Why school might have set you up for failure when it comes to your career.

Ryan Kay Star

Ryan Kay

ryank@refer.io

That's a pretty outlandish statement that the school system has set up a high percentage of the future workers in this country for failure..

But just hear me out on this!

Schools were designed for one thing - to help you progress to reach their predetermined "end result".

High Schools, for example, are set up to help students graduate with a base level knowledge for continuing their education in college. The problem with this is..

If you don't go to college, then they really didn't set you up for the stage of life that comes next.

And although some alternative options to college like Ag and vocational training are now built into High School, that's still not a solution for all students..

The current education system does not leave a lot of space for variability and choice! It's still missing the mark when it comes to teaching students how to take control of their careers if they don't follow the "default path" and go to college.

And control is really the key problem here.

Because for their whole adolescence, those in control of pushing those students forward towards "higher education" are the teachers, career advisors, career counselors, and their communication with the parents.

Think about the school bus analogy here..

The school bus stops at your house to pick you up. They make sure that you get delivered to where you're supposed to go on time. Then the school bus picks you up from school, and drops you right back off at your house - all without you having to tell the bus driver where to go and when you need to be there by.

Even further, if you don't get on the bus, & don't end up making it to school, then the school staff will contact your parents informing them you didn't show up or that you were tardy..

All of this is completely non-controlled by the student.

Obviously this understanding between school and parent is vital for kids and teens in helping to drive them to graduate. But the downside is, that it also sets up the concept for the kids that somebody else is responsible for setting the path, making the decisions, and pushing things forward.

So once people get into college, all of the sudden, the "control" is dumped into their hands. They aren't on the "school bus" anymore - they're in the driver's seat! They decide where they're going, why, & how they're going to get there.

They're given a choice on what classes to take, what majors to pick, on whether or not to go to class, or actually do their homework. And with this flood of choices, depending on the way their family raised them and their own levels of ambition, it can cause some students to really struggle with the impact that full control over their life and their future now has.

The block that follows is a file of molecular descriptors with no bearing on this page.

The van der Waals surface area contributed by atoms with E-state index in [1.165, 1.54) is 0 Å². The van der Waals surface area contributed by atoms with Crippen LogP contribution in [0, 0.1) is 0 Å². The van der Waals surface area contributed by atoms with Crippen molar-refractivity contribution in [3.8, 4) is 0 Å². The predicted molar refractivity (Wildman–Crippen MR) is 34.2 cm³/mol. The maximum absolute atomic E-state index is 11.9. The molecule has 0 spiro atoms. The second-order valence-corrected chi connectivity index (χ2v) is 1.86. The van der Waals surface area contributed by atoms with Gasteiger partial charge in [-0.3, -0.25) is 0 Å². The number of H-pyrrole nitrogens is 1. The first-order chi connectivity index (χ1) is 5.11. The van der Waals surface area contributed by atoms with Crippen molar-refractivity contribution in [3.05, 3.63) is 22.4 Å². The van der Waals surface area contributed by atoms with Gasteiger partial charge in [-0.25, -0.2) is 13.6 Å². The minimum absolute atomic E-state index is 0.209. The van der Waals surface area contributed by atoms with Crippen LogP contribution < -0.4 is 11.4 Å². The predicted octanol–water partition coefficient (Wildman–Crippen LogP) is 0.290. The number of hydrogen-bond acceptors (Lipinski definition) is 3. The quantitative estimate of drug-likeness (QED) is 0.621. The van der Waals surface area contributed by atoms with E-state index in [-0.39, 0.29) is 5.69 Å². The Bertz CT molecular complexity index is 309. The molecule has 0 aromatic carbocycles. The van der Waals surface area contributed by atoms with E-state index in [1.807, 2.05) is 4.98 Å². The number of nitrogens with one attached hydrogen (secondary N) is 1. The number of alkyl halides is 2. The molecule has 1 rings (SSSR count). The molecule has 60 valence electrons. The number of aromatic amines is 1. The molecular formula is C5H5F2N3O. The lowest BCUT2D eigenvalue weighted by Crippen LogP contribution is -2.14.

Now don't get me wrong, the default process of going from middle school to high school, high school to college, college into an internship, and an internship into a job, tends to be fairly effective..

But when an individual chooses to take a path that isn't THAT EXACT PROCESS - whether you dropout of high school, finish high school but don't go on to college, go on to college but don't finish, or get a job at a small employer - there is a transition that has to happen that students are not taught to make. They aren't fully prepared to take control of their career path or know what path to choose.

This is one of the biggest challenges I see with a lot of job seekers and employees that I mentor! And what tends to happen is that they usually limit themselves to jobs in retail, labor, or food service because they think that's their only options.

You can climb the ladder in these types of careers by getting promoted to different roles within the company, IF you're consistent and know what you're going after. But for a lot of small employers, the motivation is not to help that employee reach their personal goals or cultivate experience needed for their ideal career path, it's to make sure their employees show up and do the job that they were hired for.

If you leave the employer in charge of your potential and growth, they're probably not going to push you to quit working for them and find a better job, and they're probably not going to push you to move up the career ladder if they don't benefit from you moving into that new position as well..

SO BE AWARE that in a given career path, helping an employee to grow and move up into different positions doesn't exist within all organizations.

So if there's no potential for growth, the best path might then be for the employee to add their newfound knowledge and experience to their resume, and leave! Go to a different company - either moving up with a different business, or moving into a different role.

That right there is what I see as one of the biggest opportunities in the world right now..

Not with people who take the default path through college to land a specific professional career..

But an opportunity for those who fall off that path - those who didn't go to college or who went to college and got a degree but not one that has a dedicated path into the work world.

It may be difficult to recognize what paths are available to take control of, and how to drive that path towards the job success that you desire..

But there are so many job opportunities out there now that people without degrees can easily mold into and learn.

Use your past experiences to propel your career path. Don't limit yourself to a small degree of success, when you have potential to do and become something greater.